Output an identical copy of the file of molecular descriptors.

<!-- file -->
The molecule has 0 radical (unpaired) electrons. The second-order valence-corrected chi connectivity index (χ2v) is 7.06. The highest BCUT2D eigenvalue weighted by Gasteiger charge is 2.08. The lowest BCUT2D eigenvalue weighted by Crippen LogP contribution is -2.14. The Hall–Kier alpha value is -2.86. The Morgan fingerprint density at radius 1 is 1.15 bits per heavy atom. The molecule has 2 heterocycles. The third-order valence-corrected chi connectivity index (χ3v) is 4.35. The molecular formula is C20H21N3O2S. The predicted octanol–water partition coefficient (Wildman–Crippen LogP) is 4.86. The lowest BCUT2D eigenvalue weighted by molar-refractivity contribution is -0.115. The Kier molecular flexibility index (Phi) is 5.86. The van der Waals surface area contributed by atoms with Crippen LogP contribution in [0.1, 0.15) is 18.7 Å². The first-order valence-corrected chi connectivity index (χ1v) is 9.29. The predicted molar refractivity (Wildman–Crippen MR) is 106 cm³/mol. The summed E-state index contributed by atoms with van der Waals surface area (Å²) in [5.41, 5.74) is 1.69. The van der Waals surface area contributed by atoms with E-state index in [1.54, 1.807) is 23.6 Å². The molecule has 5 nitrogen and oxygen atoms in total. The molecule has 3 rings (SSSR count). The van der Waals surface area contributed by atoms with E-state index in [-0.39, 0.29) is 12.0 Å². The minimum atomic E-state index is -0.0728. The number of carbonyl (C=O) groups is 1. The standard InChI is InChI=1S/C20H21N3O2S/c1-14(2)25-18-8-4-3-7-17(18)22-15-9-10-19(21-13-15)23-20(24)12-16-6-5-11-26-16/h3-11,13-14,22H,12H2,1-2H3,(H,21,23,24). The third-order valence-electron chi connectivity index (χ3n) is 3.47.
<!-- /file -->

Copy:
The molecule has 0 radical (unpaired) electrons. The second-order valence-corrected chi connectivity index (χ2v) is 7.06. The highest BCUT2D eigenvalue weighted by Gasteiger charge is 2.08. The lowest BCUT2D eigenvalue weighted by Crippen LogP contribution is -2.14. The Hall–Kier alpha value is -2.86. The Morgan fingerprint density at radius 1 is 1.15 bits per heavy atom. The molecule has 2 heterocycles. The third-order valence-corrected chi connectivity index (χ3v) is 4.35. The molecular formula is C20H21N3O2S. The predicted octanol–water partition coefficient (Wildman–Crippen LogP) is 4.86. The lowest BCUT2D eigenvalue weighted by molar-refractivity contribution is -0.115. The Kier molecular flexibility index (Phi) is 5.86. The van der Waals surface area contributed by atoms with Crippen LogP contribution in [0.1, 0.15) is 18.7 Å². The first-order valence-corrected chi connectivity index (χ1v) is 9.29. The predicted molar refractivity (Wildman–Crippen MR) is 106 cm³/mol. The summed E-state index contributed by atoms with van der Waals surface area (Å²) in [5.41, 5.74) is 1.69. The van der Waals surface area contributed by atoms with E-state index in [1.54, 1.807) is 23.6 Å². The molecule has 5 nitrogen and oxygen atoms in total. The molecule has 3 rings (SSSR count). The van der Waals surface area contributed by atoms with E-state index in [-0.39, 0.29) is 12.0 Å². The minimum atomic E-state index is -0.0728. The number of carbonyl (C=O) groups is 1. The standard InChI is InChI=1S/C20H21N3O2S/c1-14(2)25-18-8-4-3-7-17(18)22-15-9-10-19(21-13-15)23-20(24)12-16-6-5-11-26-16/h3-11,13-14,22H,12H2,1-2H3,(H,21,23,24). The third-order valence-electron chi connectivity index (χ3n) is 3.47.